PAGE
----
Matt Rales

Matt Rales

by Matt Rales, a Polyface Farms Rancher

Virginia’s Farming Heritage

Five hundred years ago the landscape in the Shenandoah Valley looked markedly different than it does today.  What today is National Forest land were likely giant open savannahs, with huge productive mast bearing trees.  Open grasslands dominated, from tall grass prairie to short grass plains.  In many locations six to eight feet of rich, life-giving topsoil have been plowed off in just the last century.  The productive grasses that grew here supported a volume and diversity of life unimaginable today.

Pre civil war travelers who rode through the valley on horseback wrote of being able to braid the tall prairie grasses over the palms of their saddles.  The grass that grew here was thick and perennial, meaning that it did not have to be planted year after year – it just grew back.  The trees that did grow in the valley were widely spaced so as to allow enough light to penetrate through the canopy to allow grass to grow underneath.   Of course, this landscape was not naturally occurring, but very intentional.  Native Americans relied on huge herds of ruminant herbivores like bison and elk (Which used to graze east of the Mississippi) as their primary food source, and these animals relied entirely on grass to survive and grow fat.  The Native Americans knew that they must maintain the grass to ensure the survival of their food source.  Setting low burning brush fires and hunting pressure were their primary tools for keeping the trees in check and the grass thriving.

Polyface Cows

Polyface Cows

The Resurgence of Grass Based Farming Today

So how does this historical context apply to our local food system in the Shenandoah Valley, its surrounding bio-region, and to Polyface Farm today?  First, it validates for us that the Shenandoah Valley is a grass-growing region, and that grass is the most suitable “crop”.  It also suggests that we must mimic this natural grazing template on our farms in order to recreate the productive capacity of the landscape.

Today at Polyface we aim to provide the kind of food in abundance that creates vibrant health for people.  Grass is nature’s most nutritious vegetable, converted by the cow into exponentially available nutrition for people.  The fat from ruminants (cud chewing herbivores) grazing mineral rich, perennial pasture is the ultimate superfood, hosting Vitamins A, D, E and K.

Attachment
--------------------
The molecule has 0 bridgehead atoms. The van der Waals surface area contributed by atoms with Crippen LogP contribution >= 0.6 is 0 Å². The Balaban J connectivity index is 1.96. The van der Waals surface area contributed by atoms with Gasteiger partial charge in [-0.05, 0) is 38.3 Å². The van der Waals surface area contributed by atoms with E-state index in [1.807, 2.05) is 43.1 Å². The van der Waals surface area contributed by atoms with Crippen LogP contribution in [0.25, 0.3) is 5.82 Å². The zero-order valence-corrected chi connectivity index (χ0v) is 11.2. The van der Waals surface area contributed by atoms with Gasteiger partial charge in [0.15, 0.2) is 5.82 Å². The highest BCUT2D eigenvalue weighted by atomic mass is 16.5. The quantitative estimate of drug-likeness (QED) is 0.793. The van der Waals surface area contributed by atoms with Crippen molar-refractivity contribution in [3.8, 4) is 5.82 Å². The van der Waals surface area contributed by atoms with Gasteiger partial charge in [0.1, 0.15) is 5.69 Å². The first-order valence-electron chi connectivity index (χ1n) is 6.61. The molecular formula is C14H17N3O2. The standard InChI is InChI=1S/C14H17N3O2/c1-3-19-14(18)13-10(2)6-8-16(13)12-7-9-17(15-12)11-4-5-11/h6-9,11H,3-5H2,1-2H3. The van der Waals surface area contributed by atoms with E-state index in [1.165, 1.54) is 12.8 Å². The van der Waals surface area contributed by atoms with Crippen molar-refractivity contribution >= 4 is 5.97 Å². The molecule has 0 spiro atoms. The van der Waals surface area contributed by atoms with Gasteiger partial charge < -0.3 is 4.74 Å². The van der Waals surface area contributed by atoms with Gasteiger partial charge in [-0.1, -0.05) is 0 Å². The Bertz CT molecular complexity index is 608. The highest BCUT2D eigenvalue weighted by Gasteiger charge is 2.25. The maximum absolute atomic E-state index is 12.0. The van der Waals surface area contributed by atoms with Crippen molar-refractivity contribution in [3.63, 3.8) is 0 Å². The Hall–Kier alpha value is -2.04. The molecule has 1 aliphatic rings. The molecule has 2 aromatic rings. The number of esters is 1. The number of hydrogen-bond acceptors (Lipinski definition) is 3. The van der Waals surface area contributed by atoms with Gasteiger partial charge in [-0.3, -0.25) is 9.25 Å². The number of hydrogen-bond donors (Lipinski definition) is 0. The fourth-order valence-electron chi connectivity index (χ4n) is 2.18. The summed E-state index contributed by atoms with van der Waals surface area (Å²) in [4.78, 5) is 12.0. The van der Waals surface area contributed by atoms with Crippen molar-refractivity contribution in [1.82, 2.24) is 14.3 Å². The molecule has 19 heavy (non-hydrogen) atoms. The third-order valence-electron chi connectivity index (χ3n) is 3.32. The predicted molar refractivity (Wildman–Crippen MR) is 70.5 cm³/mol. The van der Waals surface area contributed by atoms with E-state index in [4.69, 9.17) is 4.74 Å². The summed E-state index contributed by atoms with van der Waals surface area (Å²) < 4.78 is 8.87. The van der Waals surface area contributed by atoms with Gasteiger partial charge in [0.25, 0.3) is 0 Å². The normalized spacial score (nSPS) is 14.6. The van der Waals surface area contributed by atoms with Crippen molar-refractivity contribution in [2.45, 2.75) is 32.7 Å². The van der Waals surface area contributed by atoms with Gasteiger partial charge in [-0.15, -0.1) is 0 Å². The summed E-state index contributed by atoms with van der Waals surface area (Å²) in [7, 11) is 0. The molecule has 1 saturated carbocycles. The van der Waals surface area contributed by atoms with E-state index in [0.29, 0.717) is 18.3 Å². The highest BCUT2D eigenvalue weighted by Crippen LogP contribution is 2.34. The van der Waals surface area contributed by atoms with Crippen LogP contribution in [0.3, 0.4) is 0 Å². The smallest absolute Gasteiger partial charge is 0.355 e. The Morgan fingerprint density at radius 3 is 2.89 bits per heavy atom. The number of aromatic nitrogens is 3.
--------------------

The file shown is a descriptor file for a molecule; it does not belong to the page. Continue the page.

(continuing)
The Shenandoah Valley is very rich in the base minerals Calcium and Phosphorus.  The original settlers in the valley set up their homesteads based on the presence of these minerals.  These base elements conferred strong bone structure to the wildlife, livestock and subsequently the people who consumed their products.

Healing our Land, Healing our Environment

Grass heals degraded land by building topsoil.  Topsoil formation happens quickly by heavy grazing pressure coupled with rest and regrowth.  At  Polyface, we mimic the grazing patterns of North American Bison and African Wildebeest with beef cattle.  The deep, black soils of the North American Prairie and the African Serengeti were created by the “herd effect” of these animals.  These soils are the most capacious carbon sinks on earth.

The Inconvenient Cow

The media has decided to demonize the cow for a host of environmental crimes.  The EPA has even proposed to tax farmers for the gas that their cows emit.  We’ll discuss why these propositions have no basis in sound science.  Suffice it to say for now that planetary numbers of methane producing herbivores once numbered manifold more than the domesticated cattle that we produce today.  Trees and wetlands also produce methane.  The government solutions are as bogus as their accusations.  Drugs, vaccinations, cloning and more feedlots are their current suggestions.

Polyface Cows Being Moved to a New Field

Polyface Cows Being Moved to a New Field

What you Can Do to Support Grass-Based, Sustainable Agriculture

By becoming a Polyface buying club patron and purchasing grass finished beef you are not only opting out of the United Nations/USDA sanctioned system above, but also encouraging a continuum of environmentally enhancing ecological processes including but not limited to soil building, carbon sequestration, water cycling and retention and thus drought and flood prevention.  You are also keeping responsible custodians of the landscape viable and thriving, stewarding the farm through to the next generation, so that more farmers can feed more people healthier food.

I want you realize that your support for grass-based farming and ranching puts you on the forefront of an environmental and human health revolution.  The cow has the power to transform grass into food for the soil and food for people that is beyond compare in its healing qualities.  Let’s utilize her gifts and allow the next generation to flourish.  I hope you become as excited as I am about the fascinating prospect of rejuvenating our soils and our own health rapidly and abundantly.

African Plains Cattle Photo Taken by Matt Last July

African Plains Cattle Photo Taken by Matt Last July

Come and Meet Matt at National Realty

Thank you Matt for this wonderful article.  We hope everyone in the DC Metro Area, will join us at our Polyface Farm Drop Launch Party.  See details on our site.

Membership in the meetup is free, and you will need to join to rsvp to the event.  You can opt out of the meetup group at any time.

To Learn More about Polyface Farm visit their website, Polyfacefarm.

Click here to go to my husband’s blog,– Farm Buying Club Page!

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